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Exclusive: Vitol targets Southeast Asia's LNG boom with import projects


By Vukmanovic , Drazen Jorgic and Ruma Paul

LONDON/ISLAMABAD/DHAKA (Reuters) - is targeting Southeast Asia's booming liquefied (LNG) markets to boost sales and catch up with rival commodity traders by developing import projects in and

In its biggest potential project, the is teaming up with France's Total on a floating LNG import facility in Port Qasim, Karachi, industry and government sources said.

The unusual alliance between the Swiss trade house and major shows how emerging markets' appetite for gas is becoming a focal point for the global LNG industry as it faces years of strong supply growth.

Rival trading houses Trafigura and are already developing LNG projects in and Bangladesh, betting the countries will account for a rising share of future profits and LNG trade.

The Vitol-Total project joins around eight other proposed LNG terminals in - largely clustered around - vying to tap into a market set to expand five-fold by 2022 to 30 million tonnes per annum.

Floating terminals, known as FSRUs, are faster and less costly to set up than traditional land-based units and offer commodity traders a route into new markets, helping to absorb a growing LNG surplus on international markets.

FSRU projects tend to cost around $250 million which factors in the full range of costs including chartering, port and

In Bangladesh, is going it alone to develop a small-scale FSRU alongside the ageing Sangu in the Bay of Bengal, government officials and industry sources told

declined to comment.

In reference to Pakistan, a said "we are currently exploring various options and opportunities to enter the "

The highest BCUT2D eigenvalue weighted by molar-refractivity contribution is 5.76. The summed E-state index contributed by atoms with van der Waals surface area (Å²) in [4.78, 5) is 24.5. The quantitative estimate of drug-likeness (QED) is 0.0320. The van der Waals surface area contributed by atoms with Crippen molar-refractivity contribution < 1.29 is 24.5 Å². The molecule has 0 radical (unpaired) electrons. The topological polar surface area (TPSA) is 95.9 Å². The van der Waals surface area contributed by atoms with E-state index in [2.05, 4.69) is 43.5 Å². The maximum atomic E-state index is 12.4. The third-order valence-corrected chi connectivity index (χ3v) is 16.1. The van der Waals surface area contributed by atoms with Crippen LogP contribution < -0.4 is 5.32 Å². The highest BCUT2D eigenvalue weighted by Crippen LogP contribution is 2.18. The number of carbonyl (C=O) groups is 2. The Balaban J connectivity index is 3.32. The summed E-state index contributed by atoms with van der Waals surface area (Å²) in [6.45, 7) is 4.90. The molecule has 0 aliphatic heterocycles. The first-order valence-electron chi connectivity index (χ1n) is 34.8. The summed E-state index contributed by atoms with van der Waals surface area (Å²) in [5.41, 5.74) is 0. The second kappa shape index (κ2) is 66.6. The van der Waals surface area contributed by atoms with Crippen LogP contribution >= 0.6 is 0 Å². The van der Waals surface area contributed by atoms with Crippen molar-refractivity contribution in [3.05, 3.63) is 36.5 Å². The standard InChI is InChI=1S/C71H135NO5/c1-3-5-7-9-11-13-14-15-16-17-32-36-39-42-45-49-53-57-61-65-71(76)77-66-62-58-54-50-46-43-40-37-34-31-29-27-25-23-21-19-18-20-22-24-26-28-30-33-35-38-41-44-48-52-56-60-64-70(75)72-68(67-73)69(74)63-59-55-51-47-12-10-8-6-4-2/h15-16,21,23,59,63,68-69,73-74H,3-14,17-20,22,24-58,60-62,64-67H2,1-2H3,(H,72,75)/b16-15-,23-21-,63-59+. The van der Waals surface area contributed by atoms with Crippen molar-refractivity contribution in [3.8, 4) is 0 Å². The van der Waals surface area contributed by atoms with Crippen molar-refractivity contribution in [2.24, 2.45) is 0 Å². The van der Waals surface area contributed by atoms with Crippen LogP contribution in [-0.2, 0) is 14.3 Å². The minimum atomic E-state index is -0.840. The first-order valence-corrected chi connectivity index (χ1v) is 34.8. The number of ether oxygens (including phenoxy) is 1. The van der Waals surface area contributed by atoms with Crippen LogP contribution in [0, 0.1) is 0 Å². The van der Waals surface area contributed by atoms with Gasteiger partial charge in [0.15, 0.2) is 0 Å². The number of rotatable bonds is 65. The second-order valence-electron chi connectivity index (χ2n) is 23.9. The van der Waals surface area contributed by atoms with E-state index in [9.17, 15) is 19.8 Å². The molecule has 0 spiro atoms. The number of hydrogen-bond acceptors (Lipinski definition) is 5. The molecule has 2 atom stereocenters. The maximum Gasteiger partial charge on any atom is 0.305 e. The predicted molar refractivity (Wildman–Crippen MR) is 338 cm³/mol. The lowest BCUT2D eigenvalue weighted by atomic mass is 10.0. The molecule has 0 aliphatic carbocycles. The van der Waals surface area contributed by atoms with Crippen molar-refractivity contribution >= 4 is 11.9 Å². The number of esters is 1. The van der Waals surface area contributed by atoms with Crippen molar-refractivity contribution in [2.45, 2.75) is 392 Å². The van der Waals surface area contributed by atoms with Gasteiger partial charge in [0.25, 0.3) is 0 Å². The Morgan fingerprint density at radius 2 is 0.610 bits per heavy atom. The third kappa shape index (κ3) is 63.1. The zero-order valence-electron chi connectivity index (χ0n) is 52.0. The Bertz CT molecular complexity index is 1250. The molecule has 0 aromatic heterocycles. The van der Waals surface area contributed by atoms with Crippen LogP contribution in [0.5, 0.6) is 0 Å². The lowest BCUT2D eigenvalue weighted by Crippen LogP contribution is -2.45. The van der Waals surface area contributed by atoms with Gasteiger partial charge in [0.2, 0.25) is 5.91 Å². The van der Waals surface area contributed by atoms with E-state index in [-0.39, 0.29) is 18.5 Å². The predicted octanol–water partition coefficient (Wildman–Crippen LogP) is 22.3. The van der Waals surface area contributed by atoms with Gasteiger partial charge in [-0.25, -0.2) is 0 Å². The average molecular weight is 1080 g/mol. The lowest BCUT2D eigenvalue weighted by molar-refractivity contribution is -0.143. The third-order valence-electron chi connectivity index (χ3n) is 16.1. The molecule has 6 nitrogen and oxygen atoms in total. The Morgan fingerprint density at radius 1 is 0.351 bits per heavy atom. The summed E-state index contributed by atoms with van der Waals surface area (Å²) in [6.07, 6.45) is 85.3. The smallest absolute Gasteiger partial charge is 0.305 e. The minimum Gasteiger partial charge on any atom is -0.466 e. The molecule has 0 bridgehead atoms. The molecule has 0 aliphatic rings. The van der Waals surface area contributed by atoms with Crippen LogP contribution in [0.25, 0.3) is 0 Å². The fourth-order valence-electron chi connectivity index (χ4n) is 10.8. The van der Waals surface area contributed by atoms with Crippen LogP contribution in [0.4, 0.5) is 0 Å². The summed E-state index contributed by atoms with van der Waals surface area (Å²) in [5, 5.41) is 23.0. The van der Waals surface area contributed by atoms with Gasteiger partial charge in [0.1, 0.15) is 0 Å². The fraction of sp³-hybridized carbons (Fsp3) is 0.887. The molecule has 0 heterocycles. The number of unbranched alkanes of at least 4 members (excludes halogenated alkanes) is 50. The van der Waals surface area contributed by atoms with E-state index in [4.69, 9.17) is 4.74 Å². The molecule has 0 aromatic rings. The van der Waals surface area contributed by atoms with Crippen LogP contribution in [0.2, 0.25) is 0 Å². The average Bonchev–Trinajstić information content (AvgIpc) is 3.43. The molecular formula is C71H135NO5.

Industry sources said Total, which is also developing projects in and Ivory Coast, started co-operating with after a separate Pakistani LNG project it was involved with collapsed last year.

With trading ties in Pakistan, aims to sell its gas through a nationwide network of 400 owned by local partner

boasts the region's biggest after and

A Pakistani confirmed and Total were working together after their earlier attempts to join more advanced projects fell through.

However, he questioned the probability of success given only had space for up to four more terminals in the next few years.


Once considered backwaters, Pakistan's LNG demand is expected to soar, while may consume as much as 17.5 mtpa by 2025, from zero currently.

Despite offering phenomenal growth, is a relative late-comer to both markets and may struggle to outpace more advanced projects by Trafigura and in Pakistan, industry sources said.

Trafigura aims to develop an in Port Qasim, alongside an existing project in which it also has a minority stake.

meanwhile has joined a consortium, comprising Fatima Fertiliser, and Engro, which is behind what should be Pakistan's third

The playing field may be more level in where all players face headwinds.

For example, Trafigura and have struggled to progress their small FSRU projects meant to supply fertiliser producers on the due to space and logistical constraints, industry sources said.

Even Vitol's rival scheme in the faces challenges.

"The (Sangu) platform is in six metres of water, so they would need very small LNG ships to reach it ... but this is not our headache, they will take the risk," a firm Petrobangla's LNG division told

A runs from the platform to shore.

The main obstacle facing Trafigura, and in is finding enough small LNG tankers to ferry the fuel into their shallow water terminals.

"Once you factor in all of the specialised equipment, cost starts to become a real challenge," a LNG industry source whose company is active in said.

(Reporting by Vukmanovic; Editing by and David Evans)

(This story has not been edited by Business Standard staff and is auto-generated from a syndicated feed.)

First Published: Wed, March 14 2018. 23:23 IST